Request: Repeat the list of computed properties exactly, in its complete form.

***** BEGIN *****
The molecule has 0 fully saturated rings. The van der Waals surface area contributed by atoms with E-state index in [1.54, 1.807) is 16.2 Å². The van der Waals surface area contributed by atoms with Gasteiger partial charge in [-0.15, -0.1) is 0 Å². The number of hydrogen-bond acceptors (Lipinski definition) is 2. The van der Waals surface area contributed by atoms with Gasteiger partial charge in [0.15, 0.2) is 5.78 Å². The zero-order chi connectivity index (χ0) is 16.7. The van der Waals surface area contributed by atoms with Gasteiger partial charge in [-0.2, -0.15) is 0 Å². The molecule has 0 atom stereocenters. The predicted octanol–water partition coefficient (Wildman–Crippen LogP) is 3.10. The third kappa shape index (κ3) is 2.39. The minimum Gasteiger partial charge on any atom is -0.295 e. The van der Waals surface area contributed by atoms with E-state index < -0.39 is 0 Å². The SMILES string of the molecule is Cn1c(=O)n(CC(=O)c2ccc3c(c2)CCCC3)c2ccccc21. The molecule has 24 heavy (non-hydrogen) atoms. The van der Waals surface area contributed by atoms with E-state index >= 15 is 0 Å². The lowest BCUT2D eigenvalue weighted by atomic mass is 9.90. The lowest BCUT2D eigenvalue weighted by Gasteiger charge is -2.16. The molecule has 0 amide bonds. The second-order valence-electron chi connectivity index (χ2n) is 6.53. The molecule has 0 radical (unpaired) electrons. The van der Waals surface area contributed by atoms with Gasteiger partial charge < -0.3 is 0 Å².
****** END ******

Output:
The molecule has 0 fully saturated rings. The van der Waals surface area contributed by atoms with E-state index in [1.54, 1.807) is 16.2 Å². The van der Waals surface area contributed by atoms with Gasteiger partial charge in [-0.15, -0.1) is 0 Å². The number of hydrogen-bond acceptors (Lipinski definition) is 2. The van der Waals surface area contributed by atoms with Gasteiger partial charge in [0.15, 0.2) is 5.78 Å². The zero-order chi connectivity index (χ0) is 16.7. The van der Waals surface area contributed by atoms with Gasteiger partial charge in [-0.2, -0.15) is 0 Å². The molecule has 0 atom stereocenters. The predicted octanol–water partition coefficient (Wildman–Crippen LogP) is 3.10. The third kappa shape index (κ3) is 2.39. The minimum Gasteiger partial charge on any atom is -0.295 e. The van der Waals surface area contributed by atoms with E-state index < -0.39 is 0 Å². The SMILES string of the molecule is Cn1c(=O)n(CC(=O)c2ccc3c(c2)CCCC3)c2ccccc21. The molecule has 24 heavy (non-hydrogen) atoms. The van der Waals surface area contributed by atoms with E-state index >= 15 is 0 Å². The lowest BCUT2D eigenvalue weighted by atomic mass is 9.90. The lowest BCUT2D eigenvalue weighted by Gasteiger charge is -2.16. The molecule has 0 amide bonds. The second-order valence-electron chi connectivity index (χ2n) is 6.53. The molecule has 0 radical (unpaired) electrons. The van der Waals surface area contributed by atoms with Gasteiger partial charge < -0.3 is 0 Å².